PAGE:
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Aristea ecklonii

(Blue Stars)

This evergreen groundcover, is frost resistant and fast growing in the sun or semi-shade. It has blue flowers in summer that attract birds and butterflies. It is ideal for wetlands and moist places in the garden. Show them off by mass planting for a dramatic effect. It is also medicinal as the leaves are used as an enema for fever, coughing and internal sores. It is also magical being used as a protective charm. Ideal for small gardens or for pots on a patio. The name is derived from the Latin 'arista'=a point as the leaves are sharply pointed.

Aristea major

(Tall Aristea)

This evergreen ground cover grows to about 1.5m x 1m in wetland situations, so it is perfect for a pond or dam. It would also be lovely next to a water feature where it will get extra water. The stunning blue flowers open in Summer and make a spectacular display especially if mass planted. There are very few blue flowers compared to other colours in our South African flora. They attract birds and butterflies. It is a handsome, structural plant which is well worth planting. The name is derived from the Latin 'arista'=a point as the leaves are sharply pointed.

Felicia amelloides

(Blue Felicia)

A lovely shade of blue. There are very few blue indigenous flowers compared to the other colours. There is also a white form. They are fast growing, frost and drought hardy and will do well in full sun or semi shade. They attract the insect and nectar feeding birds as well as butterflies. It’s a great ground cover for a small garden, in pots or hanging baskets. Mass planted it’s stunning. The name is derived from the Latin felix=happy which probably refers to the cheerful flowers.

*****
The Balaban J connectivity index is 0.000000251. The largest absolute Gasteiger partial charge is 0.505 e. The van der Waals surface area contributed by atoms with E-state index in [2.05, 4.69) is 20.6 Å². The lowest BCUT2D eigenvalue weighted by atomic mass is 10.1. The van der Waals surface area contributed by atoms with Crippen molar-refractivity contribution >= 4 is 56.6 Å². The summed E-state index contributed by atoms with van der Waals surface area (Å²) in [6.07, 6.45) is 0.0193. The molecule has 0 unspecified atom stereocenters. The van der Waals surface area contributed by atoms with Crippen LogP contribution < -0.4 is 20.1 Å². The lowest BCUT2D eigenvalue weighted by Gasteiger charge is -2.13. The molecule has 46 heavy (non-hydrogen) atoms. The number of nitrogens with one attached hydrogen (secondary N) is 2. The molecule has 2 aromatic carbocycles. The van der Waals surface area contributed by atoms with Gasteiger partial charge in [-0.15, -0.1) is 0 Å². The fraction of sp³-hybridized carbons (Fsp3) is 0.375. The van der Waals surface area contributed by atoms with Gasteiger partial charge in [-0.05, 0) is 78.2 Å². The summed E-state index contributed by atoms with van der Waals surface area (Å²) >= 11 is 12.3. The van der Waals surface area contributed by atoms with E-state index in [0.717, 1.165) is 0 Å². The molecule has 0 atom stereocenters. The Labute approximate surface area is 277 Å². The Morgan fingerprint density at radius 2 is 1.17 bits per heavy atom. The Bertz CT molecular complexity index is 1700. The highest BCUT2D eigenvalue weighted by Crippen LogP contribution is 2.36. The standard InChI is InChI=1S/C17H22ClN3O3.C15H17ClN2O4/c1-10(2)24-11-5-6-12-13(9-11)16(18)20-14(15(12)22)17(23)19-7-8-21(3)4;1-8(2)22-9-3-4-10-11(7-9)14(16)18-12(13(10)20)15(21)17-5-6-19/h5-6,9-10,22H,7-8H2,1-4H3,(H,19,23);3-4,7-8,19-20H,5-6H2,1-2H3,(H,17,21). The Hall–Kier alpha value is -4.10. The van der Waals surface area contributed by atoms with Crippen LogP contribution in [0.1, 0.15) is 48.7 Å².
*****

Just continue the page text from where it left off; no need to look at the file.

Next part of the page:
Merwillia plumbea (was Scilla natalensis)

(Blue Squill)

This very fast growing, graceful bulb grows to 50cm x 20cm. It is deciduous, growing during summer and dormant in the winter and should be kept dry during that period. This is an easy plant in cultivation and is ideally suited to the rockery but will do equally well in a container. It can also be used to good effect planted in clumps or drifts in the mixed border. It is lovely used in an indigenous meadow, planted amongst indigenous grasses. Each individual flower is not long-lasting, but there are so many of them opening in succession that the inflorescence will last for up to a month in the garden, and it is a useful cut flower. It requires a sunny or semi-shaded position. The lovely rocket shaped spikes of misty-blue flowers open in summer and are displayed on long stalks. It is traditionally used to heal internal tumours, boils and sores. The bulbs are hung and take 5 months to dry. The powered bulb is used to treat fractures and sprains. The cooked bulb is eaten as a laxative. It is analgesic and anti microbial. It is also used as an emetic to rejuvenate the body and promote fertility in women.It attracts butterflies. Named for Frederick Ziervogel van der Merwe ( 1894-1968), a South African botanist and medical doctor. His medical degrees were achieved at Trinity College in Dublin, Liverpool University and Wits. As a medical inspector he travelled widely and he had an interest in botany, particularly the Aloe and Scilla families. His other interest was collecting sheet music of Africana value. He also wrote the first Afrikaans dictionary of medical terms. The name is derived from the Greek skilla=squill or sea leek and the Greek skyllo=injure which refers to the poisonous bulb. This is a protected plant in South Africa.

Plectranthus saccatus

(Stoep Jacaranda)

This evergreen groundcover is drought resistant and fast growing in the semi-shade. It occurs in the Eastern Cape and Kwazulu Natal. The blue or white flowers open in mid-summer. It attracts insect eating birds. Mass plant for a stunning effect. It can be planted indoors if it will receive afternoon sunlight, or in containers on a patio. It is deal for small gardens. This is the larval host plant for Bush Bronze, Mocker Blue, Eyed Pansy, the March Commodor and the African Leaf Commodor butterflies. The name is derived from the Greek plektron = a spur; anthos= a flower. These plants have conspicuously spurred flowers.

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